When you're nine years old, it takes quite a lot to really do a camping trip properly. Salty Acres Campground, in Maine, is the kind of place where it all just clicks. It's massive. It's massively massive. Big empty spaces all over the place, hundreds of acres of woods, endless trails... for kids raised in the suburbs of Boston and Springfield, it's a naturalistic paradise.

In 1995, I was there with my brother Dustin and my cousins, Jason, Jenny, and Josh. They're a sick family, naming all their kids like that. Josh was seven, Jason was eight, and Jenny was ten. Being a girl meant that even if Jenny was older, she was regulated to strictly-eight-year-old status, making me the big boss of the group. My brother, Dustin, was there, too, age six.

The first big landmark on the campground for us was the lake, where all of the rocks were pink sandstone that exploded like fireworks when thrown at other, harder rocks with sufficient force. The lake was the end of an irrigation trench that ran for miles into hectares and hectares of boring farmland. At best we had only the vaguest idea of what irrigation was, but we had seen a dam once. So when the water level moved up and down, we knew that it was being regulated by some outside source.

This knowledge aside, it almost certainly did not occur to us that our next action would be foolish.

"Hey," I said, "let's cross the river."

So we did. We threw big rocks into it to make stepping stones when the water was low, and ran right across it. The other side had a cranberry bog, which, if you've never seen one, is remarkably like a trampoline, for a piece of dirt. We bounced up and down on it for upwards of an hour; tiring of this, we decided to go back. We walked down to the trench.

The water was at least seven feet deep.

"Oh, shit," I almost certainly would have said. However, I was nine, so I probably said "Oh no!" as Tom and Jerry would if they could talk. (Outside of that lousy movie, I mean.) "What're we gonna do?"

What were we going to do? We didn't know how to deal with this. We were four-foot tall city slickers. My cousins, however, had read The Adventures of Tom Sawyer.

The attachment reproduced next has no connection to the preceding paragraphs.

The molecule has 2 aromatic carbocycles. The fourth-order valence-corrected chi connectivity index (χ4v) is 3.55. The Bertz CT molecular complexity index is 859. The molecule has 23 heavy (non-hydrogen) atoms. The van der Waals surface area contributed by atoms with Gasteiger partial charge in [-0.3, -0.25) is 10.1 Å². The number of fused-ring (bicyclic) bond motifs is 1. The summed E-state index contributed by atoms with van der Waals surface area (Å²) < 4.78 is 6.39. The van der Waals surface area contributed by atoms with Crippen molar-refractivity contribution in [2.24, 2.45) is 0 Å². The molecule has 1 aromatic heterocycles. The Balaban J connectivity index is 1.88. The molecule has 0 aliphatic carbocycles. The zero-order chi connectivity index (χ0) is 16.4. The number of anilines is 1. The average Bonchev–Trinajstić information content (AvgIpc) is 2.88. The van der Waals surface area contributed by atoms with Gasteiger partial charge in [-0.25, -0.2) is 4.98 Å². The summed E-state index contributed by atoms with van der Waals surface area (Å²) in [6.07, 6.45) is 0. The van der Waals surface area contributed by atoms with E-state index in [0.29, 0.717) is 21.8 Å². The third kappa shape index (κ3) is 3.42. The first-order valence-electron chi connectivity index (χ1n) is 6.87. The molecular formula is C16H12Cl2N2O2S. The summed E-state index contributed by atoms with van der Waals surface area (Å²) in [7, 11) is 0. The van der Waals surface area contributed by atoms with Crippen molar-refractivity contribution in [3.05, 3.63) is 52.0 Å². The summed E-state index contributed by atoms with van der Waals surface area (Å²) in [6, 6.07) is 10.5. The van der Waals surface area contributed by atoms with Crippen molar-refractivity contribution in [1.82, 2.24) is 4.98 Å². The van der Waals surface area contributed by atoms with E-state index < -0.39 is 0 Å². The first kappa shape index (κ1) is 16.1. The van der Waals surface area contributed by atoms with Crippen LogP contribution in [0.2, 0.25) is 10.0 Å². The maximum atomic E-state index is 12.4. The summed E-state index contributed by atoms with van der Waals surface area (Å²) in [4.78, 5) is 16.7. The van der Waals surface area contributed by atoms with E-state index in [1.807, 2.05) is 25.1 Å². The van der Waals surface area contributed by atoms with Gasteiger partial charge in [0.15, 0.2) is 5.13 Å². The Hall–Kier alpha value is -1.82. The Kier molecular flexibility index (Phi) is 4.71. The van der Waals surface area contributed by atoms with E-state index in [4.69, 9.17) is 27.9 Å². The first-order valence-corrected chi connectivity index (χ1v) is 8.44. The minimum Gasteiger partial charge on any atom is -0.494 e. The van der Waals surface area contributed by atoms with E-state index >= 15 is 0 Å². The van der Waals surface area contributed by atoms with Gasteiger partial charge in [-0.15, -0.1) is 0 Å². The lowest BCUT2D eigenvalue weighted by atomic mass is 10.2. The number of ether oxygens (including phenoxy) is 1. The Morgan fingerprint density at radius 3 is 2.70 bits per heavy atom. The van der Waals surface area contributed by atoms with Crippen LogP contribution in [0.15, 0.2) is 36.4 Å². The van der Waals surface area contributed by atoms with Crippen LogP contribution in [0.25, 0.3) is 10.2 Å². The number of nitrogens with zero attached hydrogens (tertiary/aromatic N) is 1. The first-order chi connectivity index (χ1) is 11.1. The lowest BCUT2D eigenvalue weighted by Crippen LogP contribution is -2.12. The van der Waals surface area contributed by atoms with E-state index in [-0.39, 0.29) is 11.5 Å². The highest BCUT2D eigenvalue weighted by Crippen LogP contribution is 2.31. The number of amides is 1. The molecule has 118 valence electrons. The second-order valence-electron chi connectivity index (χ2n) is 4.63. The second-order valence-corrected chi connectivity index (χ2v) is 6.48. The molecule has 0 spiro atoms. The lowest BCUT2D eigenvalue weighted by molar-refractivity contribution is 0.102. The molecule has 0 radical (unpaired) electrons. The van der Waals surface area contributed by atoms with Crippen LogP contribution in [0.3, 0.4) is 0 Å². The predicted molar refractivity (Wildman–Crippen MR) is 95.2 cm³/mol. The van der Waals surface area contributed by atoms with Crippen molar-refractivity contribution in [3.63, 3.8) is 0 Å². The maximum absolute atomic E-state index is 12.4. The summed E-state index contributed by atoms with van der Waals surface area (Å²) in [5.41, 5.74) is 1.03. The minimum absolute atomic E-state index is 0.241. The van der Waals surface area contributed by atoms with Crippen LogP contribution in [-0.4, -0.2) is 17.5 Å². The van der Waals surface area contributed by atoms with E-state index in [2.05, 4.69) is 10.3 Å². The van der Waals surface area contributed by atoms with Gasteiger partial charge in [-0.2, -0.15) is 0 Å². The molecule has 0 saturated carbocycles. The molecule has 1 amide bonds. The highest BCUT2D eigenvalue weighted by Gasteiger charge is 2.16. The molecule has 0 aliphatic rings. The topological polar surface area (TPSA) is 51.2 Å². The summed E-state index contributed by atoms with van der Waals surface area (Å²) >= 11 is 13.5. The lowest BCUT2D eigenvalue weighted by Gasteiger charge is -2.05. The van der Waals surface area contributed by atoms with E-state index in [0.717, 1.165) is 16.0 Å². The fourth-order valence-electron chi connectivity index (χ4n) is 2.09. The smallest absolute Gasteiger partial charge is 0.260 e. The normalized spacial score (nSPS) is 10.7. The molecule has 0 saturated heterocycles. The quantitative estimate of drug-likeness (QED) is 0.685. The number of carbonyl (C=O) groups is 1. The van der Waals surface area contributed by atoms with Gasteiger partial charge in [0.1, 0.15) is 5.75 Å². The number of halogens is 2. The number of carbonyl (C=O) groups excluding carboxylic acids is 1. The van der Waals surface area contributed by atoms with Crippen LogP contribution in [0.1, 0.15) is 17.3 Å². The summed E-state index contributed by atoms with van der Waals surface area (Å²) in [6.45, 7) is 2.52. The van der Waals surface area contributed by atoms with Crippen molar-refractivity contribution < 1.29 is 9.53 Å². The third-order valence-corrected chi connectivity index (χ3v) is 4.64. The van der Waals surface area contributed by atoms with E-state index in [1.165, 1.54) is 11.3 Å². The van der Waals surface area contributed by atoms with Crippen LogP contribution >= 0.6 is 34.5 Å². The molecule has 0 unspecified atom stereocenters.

"Let's build a raft!" Jason shouted, and he was right.

At this point, it should be mentioned that the lake was the crossing point of the trench with itself; one could not simply walk around it.
So we tried it. We found some old picnic tables and tore apart the rotting wood, then tied them together. I still marvel at the fact that we found rope and wood, a ridiculous prospect when you look back at it. But we did make a sort of raft, complete with a rope to anchor it to shore. We walked down to where the river was perhaps ten, fifteen feet wide, an endless abyss to our young eyes.

Now was the time for decision making. As our inevitable leader, I had to decide who would forge the mighty river and call for help.

"Dustin." "What?" "Get on the raft."

We put him on it and shoved it into the river, where it promptly sank. At this point, I think somebody really did say "Oh, shit." We screamed at Dustin to grab the rope and pulled him back to our side of the shore.

"We're never going to get out of here!" Sheesh. Never bring a girl on a camping trip.

We sat dejectedly in the bog for quite some time. Jason decided to find an alternate route and walked around exploring.

"Guys! Guys! The river's gone!" We all ran and looked. Naturally, it was; the water level was back to a respectable three inches. We ran across it and headed back to the campsite.